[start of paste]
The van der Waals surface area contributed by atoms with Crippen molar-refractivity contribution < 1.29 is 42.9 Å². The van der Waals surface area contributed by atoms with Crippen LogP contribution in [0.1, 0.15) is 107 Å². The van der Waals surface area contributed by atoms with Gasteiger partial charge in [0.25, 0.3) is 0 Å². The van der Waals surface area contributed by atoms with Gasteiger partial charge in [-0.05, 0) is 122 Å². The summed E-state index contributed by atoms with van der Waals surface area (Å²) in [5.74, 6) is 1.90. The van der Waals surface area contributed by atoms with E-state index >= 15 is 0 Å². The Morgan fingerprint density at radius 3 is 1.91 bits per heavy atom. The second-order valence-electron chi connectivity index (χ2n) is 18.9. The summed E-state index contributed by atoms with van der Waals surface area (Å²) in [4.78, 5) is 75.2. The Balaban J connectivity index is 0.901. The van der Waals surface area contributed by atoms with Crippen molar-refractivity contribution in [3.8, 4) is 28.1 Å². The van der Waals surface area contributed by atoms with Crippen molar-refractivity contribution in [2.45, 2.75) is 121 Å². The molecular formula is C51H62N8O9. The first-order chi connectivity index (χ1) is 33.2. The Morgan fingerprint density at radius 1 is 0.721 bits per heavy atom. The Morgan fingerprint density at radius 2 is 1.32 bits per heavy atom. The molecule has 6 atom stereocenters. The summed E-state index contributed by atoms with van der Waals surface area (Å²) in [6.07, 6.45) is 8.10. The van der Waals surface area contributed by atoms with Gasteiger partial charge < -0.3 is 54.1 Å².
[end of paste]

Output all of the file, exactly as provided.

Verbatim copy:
The van der Waals surface area contributed by atoms with Crippen molar-refractivity contribution < 1.29 is 42.9 Å². The van der Waals surface area contributed by atoms with Crippen LogP contribution in [0.1, 0.15) is 107 Å². The van der Waals surface area contributed by atoms with Gasteiger partial charge in [0.25, 0.3) is 0 Å². The van der Waals surface area contributed by atoms with Gasteiger partial charge in [-0.05, 0) is 122 Å². The summed E-state index contributed by atoms with van der Waals surface area (Å²) in [5.74, 6) is 1.90. The van der Waals surface area contributed by atoms with E-state index >= 15 is 0 Å². The Morgan fingerprint density at radius 3 is 1.91 bits per heavy atom. The second-order valence-electron chi connectivity index (χ2n) is 18.9. The summed E-state index contributed by atoms with van der Waals surface area (Å²) in [4.78, 5) is 75.2. The Balaban J connectivity index is 0.901. The van der Waals surface area contributed by atoms with Crippen molar-refractivity contribution in [3.8, 4) is 28.1 Å². The van der Waals surface area contributed by atoms with Crippen molar-refractivity contribution in [2.45, 2.75) is 121 Å². The molecular formula is C51H62N8O9. The first-order chi connectivity index (χ1) is 33.2. The Morgan fingerprint density at radius 1 is 0.721 bits per heavy atom. The Morgan fingerprint density at radius 2 is 1.32 bits per heavy atom. The molecule has 6 atom stereocenters. The summed E-state index contributed by atoms with van der Waals surface area (Å²) in [6.07, 6.45) is 8.10. The van der Waals surface area contributed by atoms with Gasteiger partial charge < -0.3 is 54.1 Å².